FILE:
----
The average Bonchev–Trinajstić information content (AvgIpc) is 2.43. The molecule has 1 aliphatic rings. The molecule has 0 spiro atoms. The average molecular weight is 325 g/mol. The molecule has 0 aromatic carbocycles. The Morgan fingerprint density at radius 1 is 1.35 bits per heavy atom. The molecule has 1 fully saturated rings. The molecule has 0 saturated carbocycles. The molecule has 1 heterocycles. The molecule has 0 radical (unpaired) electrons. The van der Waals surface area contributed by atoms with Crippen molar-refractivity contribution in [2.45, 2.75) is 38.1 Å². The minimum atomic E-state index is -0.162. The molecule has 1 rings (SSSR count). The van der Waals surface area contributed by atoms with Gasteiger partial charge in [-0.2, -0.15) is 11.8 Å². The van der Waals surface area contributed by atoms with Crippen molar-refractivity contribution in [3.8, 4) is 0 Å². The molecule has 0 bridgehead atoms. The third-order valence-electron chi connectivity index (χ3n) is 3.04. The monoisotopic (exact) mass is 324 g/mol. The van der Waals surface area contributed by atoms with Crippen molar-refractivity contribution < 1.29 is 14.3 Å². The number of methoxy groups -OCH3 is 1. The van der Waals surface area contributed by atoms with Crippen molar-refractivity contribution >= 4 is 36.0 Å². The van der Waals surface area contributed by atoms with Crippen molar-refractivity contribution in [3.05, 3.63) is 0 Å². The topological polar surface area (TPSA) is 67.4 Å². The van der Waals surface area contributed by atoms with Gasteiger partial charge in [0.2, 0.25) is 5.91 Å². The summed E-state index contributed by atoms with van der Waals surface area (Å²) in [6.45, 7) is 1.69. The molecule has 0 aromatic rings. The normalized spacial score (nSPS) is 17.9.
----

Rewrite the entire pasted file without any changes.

The average Bonchev–Trinajstić information content (AvgIpc) is 2.43. The molecule has 1 aliphatic rings. The molecule has 0 spiro atoms. The average molecular weight is 325 g/mol. The molecule has 0 aromatic carbocycles. The Morgan fingerprint density at radius 1 is 1.35 bits per heavy atom. The molecule has 1 fully saturated rings. The molecule has 0 saturated carbocycles. The molecule has 1 heterocycles. The molecule has 0 radical (unpaired) electrons. The van der Waals surface area contributed by atoms with Crippen molar-refractivity contribution in [2.45, 2.75) is 38.1 Å². The minimum atomic E-state index is -0.162. The molecule has 1 rings (SSSR count). The van der Waals surface area contributed by atoms with Gasteiger partial charge in [-0.2, -0.15) is 11.8 Å². The van der Waals surface area contributed by atoms with Crippen molar-refractivity contribution in [3.8, 4) is 0 Å². The molecule has 0 bridgehead atoms. The third-order valence-electron chi connectivity index (χ3n) is 3.04. The monoisotopic (exact) mass is 324 g/mol. The van der Waals surface area contributed by atoms with Crippen molar-refractivity contribution < 1.29 is 14.3 Å². The number of methoxy groups -OCH3 is 1. The van der Waals surface area contributed by atoms with Crippen molar-refractivity contribution >= 4 is 36.0 Å². The van der Waals surface area contributed by atoms with Crippen molar-refractivity contribution in [3.05, 3.63) is 0 Å². The topological polar surface area (TPSA) is 67.4 Å². The van der Waals surface area contributed by atoms with Gasteiger partial charge in [0.2, 0.25) is 5.91 Å². The summed E-state index contributed by atoms with van der Waals surface area (Å²) in [6.45, 7) is 1.69. The molecule has 0 aromatic rings. The normalized spacial score (nSPS) is 17.9.